Wednesday, March 10, 2010

They Divided His Garments among Them

Title: They Divided His Garments among Them

Artist: Abraham Rattner

Medium: Gouache, pen and ink, and pencil on paper mounted on paper sheet

Size: 27 x 35cm

Date: 1973

Location: Smithsonian American Art Museum, Washington, DC.

Mark 15:24 Dividing up his clothes, they cast lots to see what each would get.

The division of Jesus’ garments was a fulfillment of prophecy recorded in Psalms 22:17-18: “They pierced My hands and My feet; I can count all My bones. They look and stare at Me. They divide My garments among them, And for My clothing they cast lots.” Further, it is known that Roman soldiers customarily divided an executed criminals apparel, so it is telling that a prophecy written long before the time of Jesus not only told what would happen to him, but described the behavior of an empire that did not conquer Jerusalem until 64 BC.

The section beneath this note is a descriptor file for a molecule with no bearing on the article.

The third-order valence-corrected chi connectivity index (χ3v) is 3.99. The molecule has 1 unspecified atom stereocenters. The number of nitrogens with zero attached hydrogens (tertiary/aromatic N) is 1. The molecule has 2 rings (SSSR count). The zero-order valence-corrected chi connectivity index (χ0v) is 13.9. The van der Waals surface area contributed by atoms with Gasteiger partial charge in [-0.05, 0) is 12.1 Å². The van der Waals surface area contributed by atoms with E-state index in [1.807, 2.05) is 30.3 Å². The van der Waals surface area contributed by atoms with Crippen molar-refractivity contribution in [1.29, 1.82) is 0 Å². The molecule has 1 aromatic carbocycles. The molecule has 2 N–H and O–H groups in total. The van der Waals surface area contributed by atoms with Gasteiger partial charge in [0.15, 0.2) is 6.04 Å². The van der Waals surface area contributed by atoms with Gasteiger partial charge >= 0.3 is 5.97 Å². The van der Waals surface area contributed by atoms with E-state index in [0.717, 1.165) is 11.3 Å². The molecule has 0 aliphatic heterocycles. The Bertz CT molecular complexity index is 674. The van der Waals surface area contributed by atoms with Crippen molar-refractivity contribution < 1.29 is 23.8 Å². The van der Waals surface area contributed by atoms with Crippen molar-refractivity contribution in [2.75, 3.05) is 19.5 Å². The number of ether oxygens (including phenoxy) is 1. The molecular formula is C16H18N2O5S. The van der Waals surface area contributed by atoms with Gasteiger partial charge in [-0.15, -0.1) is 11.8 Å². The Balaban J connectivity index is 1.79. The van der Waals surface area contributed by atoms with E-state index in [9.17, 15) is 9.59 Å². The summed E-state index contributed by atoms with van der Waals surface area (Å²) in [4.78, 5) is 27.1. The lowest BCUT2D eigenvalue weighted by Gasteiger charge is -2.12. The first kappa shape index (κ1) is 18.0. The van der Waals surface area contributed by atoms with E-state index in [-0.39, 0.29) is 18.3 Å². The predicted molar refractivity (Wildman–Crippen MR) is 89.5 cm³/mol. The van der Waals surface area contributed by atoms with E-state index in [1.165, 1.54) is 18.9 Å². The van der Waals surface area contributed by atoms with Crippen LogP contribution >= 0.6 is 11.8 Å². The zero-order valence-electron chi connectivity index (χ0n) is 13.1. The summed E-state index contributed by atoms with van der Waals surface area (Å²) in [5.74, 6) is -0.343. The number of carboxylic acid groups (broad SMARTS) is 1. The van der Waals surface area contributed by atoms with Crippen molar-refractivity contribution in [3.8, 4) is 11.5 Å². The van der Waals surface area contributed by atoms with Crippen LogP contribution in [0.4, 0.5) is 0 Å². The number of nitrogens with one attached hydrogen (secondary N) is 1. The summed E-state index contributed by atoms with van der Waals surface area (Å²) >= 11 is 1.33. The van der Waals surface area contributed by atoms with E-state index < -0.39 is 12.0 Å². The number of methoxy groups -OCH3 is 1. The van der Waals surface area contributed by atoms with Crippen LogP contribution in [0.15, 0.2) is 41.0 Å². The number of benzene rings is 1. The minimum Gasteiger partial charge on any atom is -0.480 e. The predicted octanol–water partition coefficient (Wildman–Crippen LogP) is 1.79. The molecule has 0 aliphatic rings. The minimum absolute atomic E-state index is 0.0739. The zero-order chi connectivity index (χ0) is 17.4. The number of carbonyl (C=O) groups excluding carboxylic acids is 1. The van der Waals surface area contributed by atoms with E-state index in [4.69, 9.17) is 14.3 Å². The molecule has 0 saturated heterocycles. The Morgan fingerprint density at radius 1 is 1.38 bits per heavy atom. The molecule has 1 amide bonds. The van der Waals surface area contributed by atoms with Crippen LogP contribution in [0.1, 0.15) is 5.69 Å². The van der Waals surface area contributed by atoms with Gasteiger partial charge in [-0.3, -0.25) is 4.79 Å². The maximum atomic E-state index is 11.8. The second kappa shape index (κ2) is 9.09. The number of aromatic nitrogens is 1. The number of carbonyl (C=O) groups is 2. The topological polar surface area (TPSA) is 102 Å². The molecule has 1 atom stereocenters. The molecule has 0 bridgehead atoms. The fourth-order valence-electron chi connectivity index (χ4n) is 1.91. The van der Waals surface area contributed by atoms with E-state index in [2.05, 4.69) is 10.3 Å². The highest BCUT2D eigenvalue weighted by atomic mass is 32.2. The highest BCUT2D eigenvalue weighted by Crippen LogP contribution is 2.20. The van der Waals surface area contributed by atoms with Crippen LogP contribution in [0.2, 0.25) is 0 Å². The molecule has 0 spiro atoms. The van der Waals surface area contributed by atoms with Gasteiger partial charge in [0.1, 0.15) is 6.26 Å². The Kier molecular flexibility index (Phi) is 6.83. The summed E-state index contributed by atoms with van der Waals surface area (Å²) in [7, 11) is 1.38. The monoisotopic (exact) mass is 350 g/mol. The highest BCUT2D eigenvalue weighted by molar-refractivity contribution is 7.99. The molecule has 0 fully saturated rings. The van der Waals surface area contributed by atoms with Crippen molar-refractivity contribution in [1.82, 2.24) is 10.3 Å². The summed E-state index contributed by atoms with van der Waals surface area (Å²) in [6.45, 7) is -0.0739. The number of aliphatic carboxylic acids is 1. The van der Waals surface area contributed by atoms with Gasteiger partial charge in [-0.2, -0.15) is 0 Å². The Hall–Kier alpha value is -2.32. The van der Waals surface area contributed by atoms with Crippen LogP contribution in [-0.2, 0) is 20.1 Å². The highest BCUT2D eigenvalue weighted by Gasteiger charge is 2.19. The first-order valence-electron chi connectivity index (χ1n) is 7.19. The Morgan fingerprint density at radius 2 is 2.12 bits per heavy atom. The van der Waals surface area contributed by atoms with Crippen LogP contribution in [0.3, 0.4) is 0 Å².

Abraham Rattner (July 8, 1893, Poughkeepsie, New York – February 14, 1978) was an American artist, best known for his richly colored paintings, often with religious subject matter. During World War I, he served in France with the U.S. Army as a camouflage artist. Rattner lived in Paris during the 20’s and 30’s, returning to New York in 1940. While living in Paris he had met and studied the paintings of Claude Monet, though his own work bears closer resemblance to that of Georges Rouault and Pablo Picasso. He taught at several schools, including The New School, New York (1947–55), and Yale University, New Haven, CT (1952–53).

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